The Architectural Digest Design Show is currently ongoing. The fair is held from March 16th to 19th in New York City at Piers 92/94. For this 16th edition, more than 400 brands are covering all parts of the home from the living room to the kitchen through the bathroom. I am attending my first trade show in the city. Let’s have a closer look at it!
In all kind of BtoB shows, you will always need to unearth the nuggets. But before focusing on my selection, the AD Apartment caught people’s attention while I was expecting more consistency and harmony. The working space embraces a minimalist aesthetic close to a Scandinavian style that I appreciate, but unfortunately the overall does not have a real identity. Even though I seem to talk about appearance only, I am still learning about the differences between each material which I am honestly not an expert in… yet.
Ronbow showcased this super-instagrammable sun mirror that everyone is looking for nowadays. But what makes it different is the intensity of the LED that you can regulate by touching the circle. Part of the Amora collection, the storage under the sink features a puzzled aspect in a stunning navy blue color. Back to 2016, the brand won the Good Design Award for its Vento collection. Its mirror integrates Bluetooth to pair with any smartphone to play music while taking a shower. In addition, the lighting can be turn on and off by a no-touch sensor system. Next comes Workstead. This lighting company also focuses on architectural and interior design as well as furnitures and bespoke projects. The lamps are amazing and quite similar to what I’ve seen in Nordic countries in Europe – but they are American. Combining brass and marble with greeneries is very in vogue at the moment! When I was wandering through the alleys, the Love Happens Lounge by Koket stroke me. The dark salon has this intimate feel where men and women could enjoy some wine and discuss about life.
Moving on into DIFFA Design Industries Foundation Fighting AIDS. DIFFA’s Dining By Design features top of the notch table installations. Blue Ocean Design & Charleston Limewash opted for neutral tones mixing tableware looking like shells and knots that are either tied around curtain-like stools or sailor inspired. I’ll let you choose. The whole creation makes sense and the color range matches perfectly the big idea.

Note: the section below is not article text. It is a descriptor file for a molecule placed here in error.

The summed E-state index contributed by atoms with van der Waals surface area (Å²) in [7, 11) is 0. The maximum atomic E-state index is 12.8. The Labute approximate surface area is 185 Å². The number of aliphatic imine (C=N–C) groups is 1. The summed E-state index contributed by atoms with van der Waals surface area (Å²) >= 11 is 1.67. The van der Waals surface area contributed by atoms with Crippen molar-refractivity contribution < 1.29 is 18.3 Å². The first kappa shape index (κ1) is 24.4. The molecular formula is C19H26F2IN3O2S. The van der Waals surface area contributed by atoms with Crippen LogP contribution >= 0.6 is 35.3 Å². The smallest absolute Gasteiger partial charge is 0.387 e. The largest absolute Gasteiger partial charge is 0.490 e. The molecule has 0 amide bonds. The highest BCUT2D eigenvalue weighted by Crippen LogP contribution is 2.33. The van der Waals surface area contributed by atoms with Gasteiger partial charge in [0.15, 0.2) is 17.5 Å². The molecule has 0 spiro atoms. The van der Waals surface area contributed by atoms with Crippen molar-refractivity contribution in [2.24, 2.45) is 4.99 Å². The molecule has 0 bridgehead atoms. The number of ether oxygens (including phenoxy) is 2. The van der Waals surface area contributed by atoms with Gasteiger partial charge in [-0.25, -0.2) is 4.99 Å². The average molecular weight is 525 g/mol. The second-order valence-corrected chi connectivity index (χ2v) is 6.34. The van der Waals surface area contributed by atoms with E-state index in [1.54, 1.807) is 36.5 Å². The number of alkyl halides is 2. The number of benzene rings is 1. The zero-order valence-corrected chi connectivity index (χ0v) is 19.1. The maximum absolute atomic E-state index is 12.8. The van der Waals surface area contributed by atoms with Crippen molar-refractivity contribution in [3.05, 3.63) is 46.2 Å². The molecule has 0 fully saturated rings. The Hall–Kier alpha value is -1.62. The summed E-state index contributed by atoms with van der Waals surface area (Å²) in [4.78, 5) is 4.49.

Ralph Lauren Home‘s table is so American and jet-set like. With a blue, white and red choice, nothing really surprising. Nevertheless I won’t ignore the fact that there is a joyful vibe. While the New York School of Interior Design plays around with geometrical rectangles, stretched silhouettes and a
modern plastic Japanese style futuristic/robot-like general impression, Twyla presents Edward Granger is all about dusty pink and off-white. The set-up remains very feminine and delicate with a touch of Asian feel.
Rockwell Group with Ovando and Gensler + KNOLL both bet on a blend between ultraviolet and green plants which is quite interesting. One would look more like a fantasy desert and the other, a surreal life appearance. There is a story to tell when I look back on these pictures. Supernatural? Somehow.
Fancy a meal upside down? Pratt Institute plays with neons and a disco ball somehow referring to night life. School competition seems harsh! Parsons The New School for Design relies on an abstract concept: all white everything at the borders of anxiety. The creative process remains very impressive which is closer to art work than anything else. In a total different atmosphere, The New York Times designed by Liaigre with Douglas Little highlights mountains and mountains of glasses. You wouldn’t want to get too close, we never know… Last but not least, a masterpiece, very conceptual, imagined by Language Dept. named Design Within Reach. It is an invitation, a welcome to nature, into the woods, somewhere hidden in the flora, where life is at the epicenter of all interests.
Eventually all of these set-ups demonstrated a confirmed level of creativity that kept me silent with sparkling eyes. I would’ve loved to hear all the designers telling about their inspiration and stories. Well, I guess my imagination helped me quite a bit. That was a wrap! Until next time!